SIS Dance club performs at the 24 Hour Race in Seoul

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The SIS Dance club (D$Q) made an appearance at the inaugural 24 Hour Race in Seoul on Sept. 12. Clad in black tops and jean shorts, Jenny Lee (12), Elle Kim (12)—co-captains of D$Q—Victoria Hahm (12), Eugene Sung (11), Janice Roh (10), and Lynette Kim (9) danced in unison to the songs “Party Favors” by Tinashe and “How’s This?” by HyunA.

The 24 Hour Race Facebook page shows that this year’s 24 Hour Race in Seoul included 136 runners from 4 different international schools and raised KRW 6.7 million in funds. Starting at 7:00 a.m. on Sept. 12 and ending at 10:00 a.m. on Sept. 13, the 24 Hour Race, according to its published schedule, had various activities, including a whip cream fight, water games by the stream, live dance performances, and a midnight vigil, all events students could participate in while running their laps.

According to Jenny, co-captain of D$Q, D$Q signed up to perform at the 24 Hour Race, eager to showcase its passion and talent. Because there was only about a week given between the notification that D$Q would be performing and the actual performance, the dancers had to piece together a lineup under significant pressure. The club met during activity periods and on the weekend to memorize the choreography for its first performance.

“Each member had to invest a significant amount of time outside of school,” Elle said. “We often struggled to coordinate and find a day and time that everyone could come to practice. Though it is always fun to perform outside of school on a larger stage with a larger audience, out of school events also mean that we are not informed in advance and that it is also more difficult to communicate with the officer who is in charge of the external event.”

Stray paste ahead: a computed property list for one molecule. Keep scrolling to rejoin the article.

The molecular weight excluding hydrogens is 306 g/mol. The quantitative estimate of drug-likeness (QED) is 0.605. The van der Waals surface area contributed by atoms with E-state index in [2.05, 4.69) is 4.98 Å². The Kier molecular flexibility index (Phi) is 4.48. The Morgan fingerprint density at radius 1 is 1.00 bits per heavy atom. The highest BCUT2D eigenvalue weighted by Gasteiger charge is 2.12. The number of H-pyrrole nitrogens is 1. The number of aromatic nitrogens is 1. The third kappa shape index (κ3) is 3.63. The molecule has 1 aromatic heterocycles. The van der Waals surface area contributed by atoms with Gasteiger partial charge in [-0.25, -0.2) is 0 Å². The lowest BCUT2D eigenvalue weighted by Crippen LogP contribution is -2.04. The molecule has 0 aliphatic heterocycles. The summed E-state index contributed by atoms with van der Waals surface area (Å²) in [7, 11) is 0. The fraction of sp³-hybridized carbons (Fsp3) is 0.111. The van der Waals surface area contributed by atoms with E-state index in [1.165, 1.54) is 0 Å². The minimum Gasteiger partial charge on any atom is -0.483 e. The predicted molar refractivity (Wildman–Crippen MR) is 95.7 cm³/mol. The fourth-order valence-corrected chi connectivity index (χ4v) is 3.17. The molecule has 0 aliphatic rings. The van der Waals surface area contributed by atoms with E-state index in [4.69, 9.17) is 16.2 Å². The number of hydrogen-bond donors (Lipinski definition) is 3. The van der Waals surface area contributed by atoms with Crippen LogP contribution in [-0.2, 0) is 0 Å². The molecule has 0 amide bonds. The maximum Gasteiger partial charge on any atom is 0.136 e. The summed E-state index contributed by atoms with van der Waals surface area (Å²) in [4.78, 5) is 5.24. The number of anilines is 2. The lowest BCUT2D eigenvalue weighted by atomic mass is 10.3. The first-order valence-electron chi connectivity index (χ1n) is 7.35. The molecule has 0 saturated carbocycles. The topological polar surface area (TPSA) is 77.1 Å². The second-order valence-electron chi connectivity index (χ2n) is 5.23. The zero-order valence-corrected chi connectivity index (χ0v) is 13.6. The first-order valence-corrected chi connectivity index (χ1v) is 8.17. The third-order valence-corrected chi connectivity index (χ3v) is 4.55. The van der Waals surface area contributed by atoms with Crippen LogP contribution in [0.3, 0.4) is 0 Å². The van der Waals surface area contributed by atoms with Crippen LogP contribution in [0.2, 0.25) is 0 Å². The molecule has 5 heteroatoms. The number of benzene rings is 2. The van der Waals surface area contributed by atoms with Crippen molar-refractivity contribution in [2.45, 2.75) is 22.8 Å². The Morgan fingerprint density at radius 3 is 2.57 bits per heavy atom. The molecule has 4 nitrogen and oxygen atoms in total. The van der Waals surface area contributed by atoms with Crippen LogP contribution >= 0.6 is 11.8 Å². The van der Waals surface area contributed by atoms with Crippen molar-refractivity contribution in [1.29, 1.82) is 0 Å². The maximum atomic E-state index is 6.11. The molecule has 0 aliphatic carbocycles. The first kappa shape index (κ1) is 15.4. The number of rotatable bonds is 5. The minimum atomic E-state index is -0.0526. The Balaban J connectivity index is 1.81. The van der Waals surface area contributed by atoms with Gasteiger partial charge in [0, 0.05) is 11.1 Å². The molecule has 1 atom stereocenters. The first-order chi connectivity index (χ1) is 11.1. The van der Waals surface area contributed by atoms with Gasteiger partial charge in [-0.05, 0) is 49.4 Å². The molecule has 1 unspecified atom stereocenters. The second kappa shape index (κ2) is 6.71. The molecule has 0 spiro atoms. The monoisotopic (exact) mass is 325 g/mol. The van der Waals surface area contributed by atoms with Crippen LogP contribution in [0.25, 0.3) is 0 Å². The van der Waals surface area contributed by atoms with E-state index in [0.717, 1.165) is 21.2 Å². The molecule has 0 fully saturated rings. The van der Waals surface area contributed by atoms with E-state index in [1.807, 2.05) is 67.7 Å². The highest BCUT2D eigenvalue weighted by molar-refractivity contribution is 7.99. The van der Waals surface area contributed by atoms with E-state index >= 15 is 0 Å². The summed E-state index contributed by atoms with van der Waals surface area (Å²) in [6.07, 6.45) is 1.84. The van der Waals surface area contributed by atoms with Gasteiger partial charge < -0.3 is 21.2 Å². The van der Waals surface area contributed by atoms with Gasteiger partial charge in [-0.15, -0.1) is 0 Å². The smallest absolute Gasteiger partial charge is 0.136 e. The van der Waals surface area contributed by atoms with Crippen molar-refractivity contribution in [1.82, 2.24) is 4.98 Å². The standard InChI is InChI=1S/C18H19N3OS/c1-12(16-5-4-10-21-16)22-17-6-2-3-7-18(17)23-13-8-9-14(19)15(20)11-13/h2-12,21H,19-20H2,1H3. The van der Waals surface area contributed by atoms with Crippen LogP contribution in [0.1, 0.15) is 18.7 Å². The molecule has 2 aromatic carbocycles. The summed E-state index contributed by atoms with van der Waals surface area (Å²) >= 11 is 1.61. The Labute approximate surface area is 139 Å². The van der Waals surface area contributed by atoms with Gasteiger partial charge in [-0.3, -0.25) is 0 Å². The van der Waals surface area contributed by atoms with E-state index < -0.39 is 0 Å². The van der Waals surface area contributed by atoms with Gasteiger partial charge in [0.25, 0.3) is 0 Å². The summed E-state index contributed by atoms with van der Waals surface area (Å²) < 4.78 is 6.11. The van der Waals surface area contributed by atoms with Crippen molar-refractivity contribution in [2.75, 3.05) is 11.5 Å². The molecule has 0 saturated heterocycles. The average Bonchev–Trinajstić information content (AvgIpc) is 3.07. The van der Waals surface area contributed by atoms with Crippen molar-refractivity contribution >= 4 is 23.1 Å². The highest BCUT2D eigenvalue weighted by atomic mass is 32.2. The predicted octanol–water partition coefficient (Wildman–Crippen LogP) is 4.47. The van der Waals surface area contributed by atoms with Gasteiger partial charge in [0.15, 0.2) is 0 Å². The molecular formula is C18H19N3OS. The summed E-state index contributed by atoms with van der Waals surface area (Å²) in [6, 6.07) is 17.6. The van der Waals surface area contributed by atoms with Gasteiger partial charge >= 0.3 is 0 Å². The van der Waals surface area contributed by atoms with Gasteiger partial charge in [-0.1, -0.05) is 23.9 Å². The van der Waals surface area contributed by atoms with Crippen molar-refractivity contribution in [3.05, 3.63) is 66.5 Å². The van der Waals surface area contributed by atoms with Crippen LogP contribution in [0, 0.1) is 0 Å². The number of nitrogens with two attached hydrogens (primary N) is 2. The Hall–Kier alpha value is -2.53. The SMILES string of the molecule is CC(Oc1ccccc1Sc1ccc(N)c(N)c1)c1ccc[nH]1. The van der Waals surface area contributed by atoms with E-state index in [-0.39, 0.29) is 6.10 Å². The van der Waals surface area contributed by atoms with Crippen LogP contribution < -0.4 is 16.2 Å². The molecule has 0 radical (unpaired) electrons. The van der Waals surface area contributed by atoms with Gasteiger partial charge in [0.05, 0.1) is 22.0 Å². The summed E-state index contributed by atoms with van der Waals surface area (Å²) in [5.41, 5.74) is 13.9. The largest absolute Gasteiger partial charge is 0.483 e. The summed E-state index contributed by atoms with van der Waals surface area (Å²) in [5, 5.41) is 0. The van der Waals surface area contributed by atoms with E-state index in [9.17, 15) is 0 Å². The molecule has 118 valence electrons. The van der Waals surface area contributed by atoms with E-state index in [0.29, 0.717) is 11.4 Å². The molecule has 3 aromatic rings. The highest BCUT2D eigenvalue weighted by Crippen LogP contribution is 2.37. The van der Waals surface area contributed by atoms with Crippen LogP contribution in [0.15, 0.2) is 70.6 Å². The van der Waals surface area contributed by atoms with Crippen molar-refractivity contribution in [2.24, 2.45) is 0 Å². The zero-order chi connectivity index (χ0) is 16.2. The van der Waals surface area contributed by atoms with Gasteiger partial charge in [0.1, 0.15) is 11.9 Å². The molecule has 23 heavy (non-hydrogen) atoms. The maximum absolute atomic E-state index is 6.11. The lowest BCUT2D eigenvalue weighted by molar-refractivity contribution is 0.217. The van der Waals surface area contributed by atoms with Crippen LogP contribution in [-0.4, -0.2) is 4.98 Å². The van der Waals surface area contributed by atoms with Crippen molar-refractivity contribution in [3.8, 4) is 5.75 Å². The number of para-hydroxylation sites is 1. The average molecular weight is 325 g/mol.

Despite the serious lack of time to prepare and the various communication issues that sprang up, D$Q gave a memorable performance. D$Q was met with a responsive audience, students and tourists alike, whether they were just passing by or a part of the race.

“At the race, when we were rehearsing on the street because we had no practice rooms, tourists started crowding around us and recording us,” Jenny said. “After all of the performances, a lot of students from other schools asked about D$Q and complimented us as well. A tourist in the crowd even asked to take a photo with me, which was weird, because made me feel like I was almost famous. The recognition we received made us all realize why we love dancing and performing, and that feeling was worth beyond all of the struggles that we had had while preparing.”

Many of the runners from various international schools and other D$Q members showed their support for D$Q during and after the performance by making time to attend the performance and cheering while the six girls danced.

“D$Q showed their class through their music choice and routine, preparedness, and overall talent,” said Sabin Macklin (12), D$Q member and spectator of the performance. “For a first performance, the execution and cohesiveness that the performance displayed was really on point. Since the music and routine were a good fit for the performers, the quality of the performance was further improved. Watching the performance and knowing that they represented SIS made me proud.”

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Marie Park

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